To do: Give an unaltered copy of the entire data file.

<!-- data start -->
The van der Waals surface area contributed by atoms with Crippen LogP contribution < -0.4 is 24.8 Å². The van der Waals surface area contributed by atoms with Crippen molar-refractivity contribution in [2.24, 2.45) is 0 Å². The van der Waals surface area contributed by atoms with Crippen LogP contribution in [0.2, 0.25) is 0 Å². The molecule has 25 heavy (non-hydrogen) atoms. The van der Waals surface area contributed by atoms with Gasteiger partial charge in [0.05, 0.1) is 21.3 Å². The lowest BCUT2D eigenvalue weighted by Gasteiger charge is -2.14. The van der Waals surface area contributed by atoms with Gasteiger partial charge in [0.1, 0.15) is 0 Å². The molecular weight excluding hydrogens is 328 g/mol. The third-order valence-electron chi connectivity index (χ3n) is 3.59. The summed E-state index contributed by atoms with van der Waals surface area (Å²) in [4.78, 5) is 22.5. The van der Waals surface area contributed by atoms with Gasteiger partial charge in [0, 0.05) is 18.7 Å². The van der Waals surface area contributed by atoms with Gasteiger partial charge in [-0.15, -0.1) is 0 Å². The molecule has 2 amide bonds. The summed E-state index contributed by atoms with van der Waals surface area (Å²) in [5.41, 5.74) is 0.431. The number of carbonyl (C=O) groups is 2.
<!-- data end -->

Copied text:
The van der Waals surface area contributed by atoms with Crippen LogP contribution < -0.4 is 24.8 Å². The van der Waals surface area contributed by atoms with Crippen molar-refractivity contribution in [2.24, 2.45) is 0 Å². The van der Waals surface area contributed by atoms with Crippen LogP contribution in [0.2, 0.25) is 0 Å². The molecule has 25 heavy (non-hydrogen) atoms. The van der Waals surface area contributed by atoms with Gasteiger partial charge in [0.05, 0.1) is 21.3 Å². The lowest BCUT2D eigenvalue weighted by Gasteiger charge is -2.14. The van der Waals surface area contributed by atoms with Gasteiger partial charge in [0.1, 0.15) is 0 Å². The molecular weight excluding hydrogens is 328 g/mol. The third-order valence-electron chi connectivity index (χ3n) is 3.59. The summed E-state index contributed by atoms with van der Waals surface area (Å²) in [4.78, 5) is 22.5. The van der Waals surface area contributed by atoms with Gasteiger partial charge in [0, 0.05) is 18.7 Å². The van der Waals surface area contributed by atoms with Gasteiger partial charge in [-0.15, -0.1) is 0 Å². The molecule has 2 amide bonds. The summed E-state index contributed by atoms with van der Waals surface area (Å²) in [5.41, 5.74) is 0.431. The number of carbonyl (C=O) groups is 2.